BY TAYLOR DESMOND
Carmel High School tested a new evacuation plan this week to combat the concerns associated with students gathering on the football field during emergency situations.
On Oct. 19, 2017, a bomb threat reached the CHS office via an anonymous phone call. In response to the threat, campus staff used the emergency protocol from 2014, despite 52 school shootings having occurred in the U.S. since then. Students and faculty gathered on the football field, moving away from student backpacks and waiting nearly two hours to get approval from authorities that it was safe to return to the school day.
Noting the congregation on the football field, assistant principal Debbi Puente points out that the open field wouldn’t be the best option if there were an active shooter on campus, the funneling of students going to the football field being a poor decision.
Subsequent to the threat, Monterey County employed a school resource officer to CHS via a special grant. Officer Kevin Gross currently intends to contribute to revising the emergency protocol planning and finding the best way to keep students safe.
CHS principal Rick Lopez explains, “There are a lot of conversations about safety protocols that we are having so there will be changes I imagine, but the [new evacuation plan] is the biggest change.”
According to Lopez, a partnership among the high school, fire department and police department resulted in the new emergency evacuation response plans that were tested Monday with students going to two different indoor evacuation sites: the gymnasium and the theater.
Meanwhile, some students disagreed with the benefit of having two sites and felt that there were still too many people put into a bottleneck situation to move in and out of the locations.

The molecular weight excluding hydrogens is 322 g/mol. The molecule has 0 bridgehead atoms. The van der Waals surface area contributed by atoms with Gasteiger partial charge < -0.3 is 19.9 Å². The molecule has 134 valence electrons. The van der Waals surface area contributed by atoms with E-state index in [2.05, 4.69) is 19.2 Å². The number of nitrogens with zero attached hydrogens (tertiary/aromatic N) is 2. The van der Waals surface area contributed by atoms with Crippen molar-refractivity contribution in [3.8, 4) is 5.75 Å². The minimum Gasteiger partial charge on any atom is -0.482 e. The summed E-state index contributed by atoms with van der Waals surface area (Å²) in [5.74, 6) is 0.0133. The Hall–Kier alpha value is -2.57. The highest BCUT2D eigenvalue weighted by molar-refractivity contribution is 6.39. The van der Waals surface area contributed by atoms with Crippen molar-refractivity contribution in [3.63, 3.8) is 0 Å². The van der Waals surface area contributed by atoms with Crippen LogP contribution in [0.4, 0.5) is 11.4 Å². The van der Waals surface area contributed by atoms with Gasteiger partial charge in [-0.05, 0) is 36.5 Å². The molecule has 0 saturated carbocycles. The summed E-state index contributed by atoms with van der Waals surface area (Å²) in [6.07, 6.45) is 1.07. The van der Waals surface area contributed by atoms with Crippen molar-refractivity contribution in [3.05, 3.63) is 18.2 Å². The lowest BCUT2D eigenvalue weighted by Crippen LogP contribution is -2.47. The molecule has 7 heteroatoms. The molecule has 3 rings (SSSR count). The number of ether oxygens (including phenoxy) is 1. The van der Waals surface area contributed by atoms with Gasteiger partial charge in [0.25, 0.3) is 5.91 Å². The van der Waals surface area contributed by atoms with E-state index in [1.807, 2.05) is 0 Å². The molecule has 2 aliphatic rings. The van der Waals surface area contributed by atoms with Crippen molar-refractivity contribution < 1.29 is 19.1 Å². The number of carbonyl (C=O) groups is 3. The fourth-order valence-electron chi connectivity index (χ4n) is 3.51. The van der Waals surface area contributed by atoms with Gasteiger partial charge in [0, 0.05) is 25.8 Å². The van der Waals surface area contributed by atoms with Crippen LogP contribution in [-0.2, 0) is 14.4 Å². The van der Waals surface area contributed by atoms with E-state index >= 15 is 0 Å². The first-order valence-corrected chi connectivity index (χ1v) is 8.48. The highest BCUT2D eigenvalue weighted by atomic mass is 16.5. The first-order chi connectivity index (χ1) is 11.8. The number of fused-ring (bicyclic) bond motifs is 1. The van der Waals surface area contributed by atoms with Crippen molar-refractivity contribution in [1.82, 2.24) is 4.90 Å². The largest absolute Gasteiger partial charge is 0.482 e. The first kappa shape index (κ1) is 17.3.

“This is very inconvenient because when we’re trapped in the gym I feel claustrophobic,” senior Dagmar Giachetti says. “I’d rather have space to run away if something was on fire.”
Puente explains that in the case of a school shooting, CHS students and faculty are still supposed to use the same guidelines from 2014. The guidelines state to use the Hostile Intruder tab inside of the emergency protocol response guides, something located in every classroom.
An announcement is supposed to occur over the school’s PA system, but Puente comments that the protocols are different depending on each given scenario. The idea of students following the teacher’s best judgement during the given time is the most important thing, according to Puente.
Gross’ experience as an officer in Monterey County makes him a driving force for the push to have a better emergency protocol system, as he is a key factor in the site’s decision-making, the assistant principal adds.
“One of the first things [the SRO] is going to start working on is looking at our security plan and revising it if necessary,” science teacher Tom Dooner says. “I feel pretty confident that the SRO will be able to figure out the best thing.”